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Issues in Science and Technology Librarianship
Summer 2011
DOI: 10.5062/F4JW8BSH


Seeking a Paradigm Shift for Engineering Librarian Instruction

James B. Clarke
Engineering Librarian
Brill Science Library
Miami University
Oxford, Ohio

Copyright 2011, James B. Clarke. Used with permission.

After three years of being employed in academia as an engineering librarian, I have become dismayed that the Accreditation Board for Engineering and Technology (ABET) accepts the status quo of engineering information literacy instruction. Who is responsible for legitimizing the conventional and outmoded paradigm that mandates only a few librarians to serve an entire school of engineering? Whatever the answer may be, I believe the current situation marginalizes information literacy instruction to the detriment of undergraduate engineering education.

Here at Miami University, The School of Engineering and Applied Sciences employs 43 full-time professors to educate approximately 1,100 students. The vast majority of these engineering students are undergraduates, and the school would probably hire more professors to teach them if the budget allowed for it. At the same time, the school only requires one liaison librarian to meet the requirements of engineering education. This disproportionate ratio is certainly not limited to Miami University. The same is true at many universities located throughout the United States and the rest of the world. The challenges of the status quo are especially acute for engineering librarians because accredited engineering curricula should require undergraduate students to perform a considerable quantity of library research prior to their senior capstone design projects.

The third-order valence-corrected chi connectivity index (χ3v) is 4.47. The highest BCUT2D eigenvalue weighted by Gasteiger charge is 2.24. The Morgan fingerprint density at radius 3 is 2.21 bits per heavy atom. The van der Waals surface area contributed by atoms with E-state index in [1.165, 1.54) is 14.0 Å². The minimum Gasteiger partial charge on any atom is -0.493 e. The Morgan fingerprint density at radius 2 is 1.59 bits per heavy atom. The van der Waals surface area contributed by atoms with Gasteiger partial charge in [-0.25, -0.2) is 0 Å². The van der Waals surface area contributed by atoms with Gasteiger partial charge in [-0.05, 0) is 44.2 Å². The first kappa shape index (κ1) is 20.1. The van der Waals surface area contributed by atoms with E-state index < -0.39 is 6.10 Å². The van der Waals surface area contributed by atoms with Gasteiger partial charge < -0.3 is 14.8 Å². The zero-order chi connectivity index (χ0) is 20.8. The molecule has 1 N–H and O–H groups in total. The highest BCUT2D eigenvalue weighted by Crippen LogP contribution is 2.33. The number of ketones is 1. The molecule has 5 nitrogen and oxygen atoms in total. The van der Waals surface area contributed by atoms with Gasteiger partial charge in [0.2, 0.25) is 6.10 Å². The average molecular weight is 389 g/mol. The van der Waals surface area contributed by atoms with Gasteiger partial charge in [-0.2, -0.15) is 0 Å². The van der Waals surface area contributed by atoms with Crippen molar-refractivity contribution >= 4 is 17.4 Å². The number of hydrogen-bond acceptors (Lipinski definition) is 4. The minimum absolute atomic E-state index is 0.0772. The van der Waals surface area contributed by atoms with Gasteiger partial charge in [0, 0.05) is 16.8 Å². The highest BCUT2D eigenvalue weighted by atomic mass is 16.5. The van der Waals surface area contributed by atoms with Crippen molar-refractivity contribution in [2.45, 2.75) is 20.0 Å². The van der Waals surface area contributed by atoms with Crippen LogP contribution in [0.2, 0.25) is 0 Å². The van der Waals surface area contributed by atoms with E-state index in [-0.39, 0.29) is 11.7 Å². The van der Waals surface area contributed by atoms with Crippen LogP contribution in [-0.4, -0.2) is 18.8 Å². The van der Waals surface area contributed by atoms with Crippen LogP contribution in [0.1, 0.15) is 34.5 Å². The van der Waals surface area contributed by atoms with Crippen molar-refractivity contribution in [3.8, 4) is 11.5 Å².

The current situation presents engineering literature research to students as a curriculum supplement rather than as a core subject matter. Many engineering liaison librarians operate like missionaries by serving engineering schools as peripheral instructors who teach an optional, non-credit bearing topic. Undergraduate students are rarely ever required to interact with us. Fifteen-minute guest lectures during a single class session are considered an acceptable educational opportunity, and a single fifty-minute class session during the course of an entire semester is a considerable privilege. We attempt to make the most of these limited opportunities in the hope that some students will seek out additional interaction with us at the library. To reach as many students as possible, we supplement our instruction with technology: online subject guides, literature database video tutorials, blogs, and customized wikis are common tools often developed in an effort to compensate for a lack of quality student interaction. Some of these educational tools do work well, but no information gadget can fully replace direct instructional interaction with our students. The status quo simply allows for technical literature research to be taught as the lowest priority within an engineering curriculum.

My own position does not place me above the status quo. I have pursued the same limited instruction opportunities as I described earlier, and I have also experimented with a variety of online educational tools. In addition, I have reacted to the conventional paradigm by engaging in unconventional outreach and instruction activities. As an example, I invited myself to the engineering school's fall semester orientation, and I used the opportunity to put myself on the e-mail lists for every active engineering student organization. I followed up that activity by attending co-curricular student association chapter meetings. In addition, I invited myself to the senior capstone mid-term and final presentations. The professors and students welcomed my participation, so I took on an even more unconventional role in the following academic year by serving as a co-teacher for three senior capstones.

At the time I was doing all of these activities, ABET representatives arrived on campus to perform an accreditation evaluation for the School of Engineering and Applied Sciences. An ABET representative interviewed me and observed my library facilities. After I answered the representative's questions to the best of my ability, the individual praised my activities to academic leaders here at Miami. I remain flattered by the ABET representative's endorsement, but I simply don't believe ABET is demanding enough.